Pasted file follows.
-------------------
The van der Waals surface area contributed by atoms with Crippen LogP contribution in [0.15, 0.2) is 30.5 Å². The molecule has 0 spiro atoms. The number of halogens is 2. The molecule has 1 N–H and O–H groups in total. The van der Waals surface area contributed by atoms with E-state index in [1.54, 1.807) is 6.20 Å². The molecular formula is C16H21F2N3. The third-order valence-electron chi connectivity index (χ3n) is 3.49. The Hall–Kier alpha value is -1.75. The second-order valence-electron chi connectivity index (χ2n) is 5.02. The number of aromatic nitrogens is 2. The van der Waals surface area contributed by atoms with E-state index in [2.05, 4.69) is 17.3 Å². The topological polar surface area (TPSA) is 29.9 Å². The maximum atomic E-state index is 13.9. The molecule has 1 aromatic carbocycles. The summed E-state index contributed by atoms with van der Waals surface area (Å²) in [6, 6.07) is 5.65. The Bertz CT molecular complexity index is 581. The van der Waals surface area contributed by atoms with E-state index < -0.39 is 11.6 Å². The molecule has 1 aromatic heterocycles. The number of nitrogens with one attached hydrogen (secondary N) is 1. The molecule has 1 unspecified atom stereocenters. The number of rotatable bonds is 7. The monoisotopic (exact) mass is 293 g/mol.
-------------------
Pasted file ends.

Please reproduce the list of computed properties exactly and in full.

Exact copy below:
The van der Waals surface area contributed by atoms with Crippen LogP contribution in [0.15, 0.2) is 30.5 Å². The molecule has 0 spiro atoms. The number of halogens is 2. The molecule has 1 N–H and O–H groups in total. The van der Waals surface area contributed by atoms with E-state index in [1.54, 1.807) is 6.20 Å². The molecular formula is C16H21F2N3. The third-order valence-electron chi connectivity index (χ3n) is 3.49. The Hall–Kier alpha value is -1.75. The second-order valence-electron chi connectivity index (χ2n) is 5.02. The number of aromatic nitrogens is 2. The van der Waals surface area contributed by atoms with E-state index in [2.05, 4.69) is 17.3 Å². The topological polar surface area (TPSA) is 29.9 Å². The maximum atomic E-state index is 13.9. The molecule has 1 aromatic carbocycles. The summed E-state index contributed by atoms with van der Waals surface area (Å²) in [6, 6.07) is 5.65. The Bertz CT molecular complexity index is 581. The van der Waals surface area contributed by atoms with E-state index < -0.39 is 11.6 Å². The molecule has 1 aromatic heterocycles. The number of nitrogens with one attached hydrogen (secondary N) is 1. The molecule has 1 unspecified atom stereocenters. The number of rotatable bonds is 7. The monoisotopic (exact) mass is 293 g/mol.